Evaluate the safety of the situation you're in. Is the dumpster attached to a trash compactor? Is the dumpster locked up? Use common sense and if the object of desire is soaked in mystery liquid...just don't. Make sure to go with a buddy should you choose to embark on your treasure hunting during the night and just remember to be safe.

    Stores to Check Out

    I would look at craft stores, discount retailers (like TJ Maxx), party supply stores, drugstores, discount or used bookstores and maybe even grocery stores. Strip malls are better bets. Malls? Probably not. You're more likely to find furniture and appliances at apartments and in neighborhoods but stores offer great chances to score greeting cards, books, decorations and odds and ends.

    Monday, July 7, 2008

    When I moved into my studio apartment, no microwave was to be found. Three months later, I still haven’t gotten around to buying one and I’ve realized something astounding. Not having a microwave has helped me save money. How? I’m less tempted to buy convenience foods (why buy Lean Cuisine when I can’t cook it?) and have become more familiar with cooking and utilizing the tools readily available to me. I am by no means a rockstar in the kitchen but that's all changing (hellooo grilled chicken of last week). What tools are a must (stove, refrigerator and oven are givens) for beginning any culinary adventure?

    Crockpot
    I bought a 3 QT Crockpot for $16.00. This is an excellent tool for making sauces, stews and chili. Great time saver too, put your ingredients in the pot before you leave for work, come home to a delicious meal.

    Knives
    Knives come in handy when you need to…er…well cut things. Forget the deluxe 32 piece knife set. Unnecessary for someone just starting out (plus that’s just 32 different ways you can cut yourself), get a pairing knife and a chef’s knife and you’ll have everything you need. You can find perfectly suitable knives at Target or a discount retailer like TJ Maxx.

    Toaster Oven
    I use this to reheat leftovers, bake potatoes and toast bread. 3 in 1 use? Aces!

    Cutting Board

    Because cutting on the counters= very bad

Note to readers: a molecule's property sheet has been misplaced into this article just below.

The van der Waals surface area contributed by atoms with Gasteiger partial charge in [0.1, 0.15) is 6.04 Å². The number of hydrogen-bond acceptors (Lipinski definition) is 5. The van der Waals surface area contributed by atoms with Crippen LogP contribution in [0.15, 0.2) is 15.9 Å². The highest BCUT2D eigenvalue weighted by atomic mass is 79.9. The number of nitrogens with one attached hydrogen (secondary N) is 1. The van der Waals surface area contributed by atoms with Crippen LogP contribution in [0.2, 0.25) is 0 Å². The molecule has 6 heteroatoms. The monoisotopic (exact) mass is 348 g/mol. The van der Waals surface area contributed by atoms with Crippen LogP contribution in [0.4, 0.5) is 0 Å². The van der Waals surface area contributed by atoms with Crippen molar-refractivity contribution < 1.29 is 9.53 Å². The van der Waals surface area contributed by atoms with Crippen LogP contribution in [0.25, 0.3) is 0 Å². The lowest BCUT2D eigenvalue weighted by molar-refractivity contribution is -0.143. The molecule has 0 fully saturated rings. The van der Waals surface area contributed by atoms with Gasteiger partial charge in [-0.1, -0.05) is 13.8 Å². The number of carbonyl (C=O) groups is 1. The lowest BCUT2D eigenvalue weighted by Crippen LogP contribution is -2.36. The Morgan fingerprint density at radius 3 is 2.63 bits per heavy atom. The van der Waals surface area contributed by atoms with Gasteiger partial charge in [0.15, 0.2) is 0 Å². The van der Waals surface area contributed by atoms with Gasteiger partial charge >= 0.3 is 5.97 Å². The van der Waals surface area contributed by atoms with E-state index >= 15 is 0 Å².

Grater
    This allows you to grate veggies, cheese, fruit (did someone say lemon zest?) and even breadcrumbs. Preferably not all together…

    Two Baking Pans and a Baking Sheet
    Perfect for cooking chicken, baking desserts and making casseroles. You don’t need a plethora of baking pans, two sized will suffice. A 9x9 for your smaller side dishes and a larger 9x13 will certainly cover your bases.

    Two Pots and a Skillet
    I have two pots, a large one and a medium one. I use these to reheat leftovers, cook vegetables and make small amounts of gravy, sauce and the like. The skillet is excellent for eggs, breakfast items and cooking your meat. That’s it, I haven’t yet found a need for one of those cooking pot sets that comes with 10 different sizes of pots. One day I will, and then I will ask for it for Christmas ;)

    Spice Rack
    Preferably loaded with your basic spices. I enjoy the spice array: basil, oregano, cinnamon, garlic powder, onion powder and nutmeg.

    Thursday, July 3, 2008

    For this edition of Thrifty Find Thursday I though I'd honor the holiday with a partiotic outfit appropriate for hitting the beach or relaxing poolside. Enjoy!


    Striped Convertible Bandeau Top Gap on Sale $14.99
    Striped Keyhole Hipster Gap on Sale $14.99
    Women's Long Gumball Necklace Old Navy $16.50
    Women's Rope T-Strap Sandals Old Navy on Sale $19.50
    Women's Racerback Tank Dress Old Navy $15.00